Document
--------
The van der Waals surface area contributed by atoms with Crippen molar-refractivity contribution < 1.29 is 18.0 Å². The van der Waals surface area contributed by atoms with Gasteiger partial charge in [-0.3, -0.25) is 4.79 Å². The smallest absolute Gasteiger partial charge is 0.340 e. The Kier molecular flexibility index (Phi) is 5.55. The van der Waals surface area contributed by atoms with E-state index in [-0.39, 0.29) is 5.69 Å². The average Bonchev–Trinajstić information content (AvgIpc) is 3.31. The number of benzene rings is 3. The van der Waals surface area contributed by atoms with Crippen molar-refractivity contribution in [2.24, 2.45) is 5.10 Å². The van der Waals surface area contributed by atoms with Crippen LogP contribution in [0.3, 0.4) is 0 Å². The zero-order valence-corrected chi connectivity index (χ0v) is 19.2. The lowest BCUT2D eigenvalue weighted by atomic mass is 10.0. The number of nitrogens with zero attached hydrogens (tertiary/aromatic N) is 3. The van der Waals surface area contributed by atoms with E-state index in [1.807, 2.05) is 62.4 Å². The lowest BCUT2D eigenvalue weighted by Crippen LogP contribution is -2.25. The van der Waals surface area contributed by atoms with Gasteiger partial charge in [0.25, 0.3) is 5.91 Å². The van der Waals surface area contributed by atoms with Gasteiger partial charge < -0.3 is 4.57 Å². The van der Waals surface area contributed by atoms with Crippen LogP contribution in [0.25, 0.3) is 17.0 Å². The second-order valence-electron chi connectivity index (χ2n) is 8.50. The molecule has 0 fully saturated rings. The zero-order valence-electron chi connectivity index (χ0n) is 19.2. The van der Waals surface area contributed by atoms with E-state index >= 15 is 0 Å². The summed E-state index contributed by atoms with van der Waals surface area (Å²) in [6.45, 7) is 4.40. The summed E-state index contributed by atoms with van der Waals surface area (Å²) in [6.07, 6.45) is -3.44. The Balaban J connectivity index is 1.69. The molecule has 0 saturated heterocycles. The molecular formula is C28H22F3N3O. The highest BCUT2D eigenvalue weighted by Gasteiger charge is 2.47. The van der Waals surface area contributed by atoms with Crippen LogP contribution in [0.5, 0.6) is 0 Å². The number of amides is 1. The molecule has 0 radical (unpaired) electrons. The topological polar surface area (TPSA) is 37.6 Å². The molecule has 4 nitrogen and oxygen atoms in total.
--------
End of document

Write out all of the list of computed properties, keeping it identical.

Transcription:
The van der Waals surface area contributed by atoms with Crippen molar-refractivity contribution < 1.29 is 18.0 Å². The van der Waals surface area contributed by atoms with Gasteiger partial charge in [-0.3, -0.25) is 4.79 Å². The smallest absolute Gasteiger partial charge is 0.340 e. The Kier molecular flexibility index (Phi) is 5.55. The van der Waals surface area contributed by atoms with E-state index in [-0.39, 0.29) is 5.69 Å². The average Bonchev–Trinajstić information content (AvgIpc) is 3.31. The number of benzene rings is 3. The van der Waals surface area contributed by atoms with Crippen molar-refractivity contribution in [2.24, 2.45) is 5.10 Å². The van der Waals surface area contributed by atoms with Crippen LogP contribution in [0.3, 0.4) is 0 Å². The zero-order valence-corrected chi connectivity index (χ0v) is 19.2. The lowest BCUT2D eigenvalue weighted by atomic mass is 10.0. The number of nitrogens with zero attached hydrogens (tertiary/aromatic N) is 3. The van der Waals surface area contributed by atoms with E-state index in [1.807, 2.05) is 62.4 Å². The lowest BCUT2D eigenvalue weighted by Crippen LogP contribution is -2.25. The van der Waals surface area contributed by atoms with Gasteiger partial charge in [0.25, 0.3) is 5.91 Å². The van der Waals surface area contributed by atoms with Gasteiger partial charge < -0.3 is 4.57 Å². The van der Waals surface area contributed by atoms with Crippen LogP contribution in [0.25, 0.3) is 17.0 Å². The second-order valence-electron chi connectivity index (χ2n) is 8.50. The molecule has 0 fully saturated rings. The zero-order valence-electron chi connectivity index (χ0n) is 19.2. The van der Waals surface area contributed by atoms with E-state index >= 15 is 0 Å². The summed E-state index contributed by atoms with van der Waals surface area (Å²) in [6.45, 7) is 4.40. The summed E-state index contributed by atoms with van der Waals surface area (Å²) in [6.07, 6.45) is -3.44. The Balaban J connectivity index is 1.69. The molecule has 0 saturated heterocycles. The molecular formula is C28H22F3N3O. The highest BCUT2D eigenvalue weighted by Gasteiger charge is 2.47. The van der Waals surface area contributed by atoms with Crippen LogP contribution in [0.5, 0.6) is 0 Å². The number of amides is 1. The molecule has 0 radical (unpaired) electrons. The topological polar surface area (TPSA) is 37.6 Å². The molecule has 4 nitrogen and oxygen atoms in total.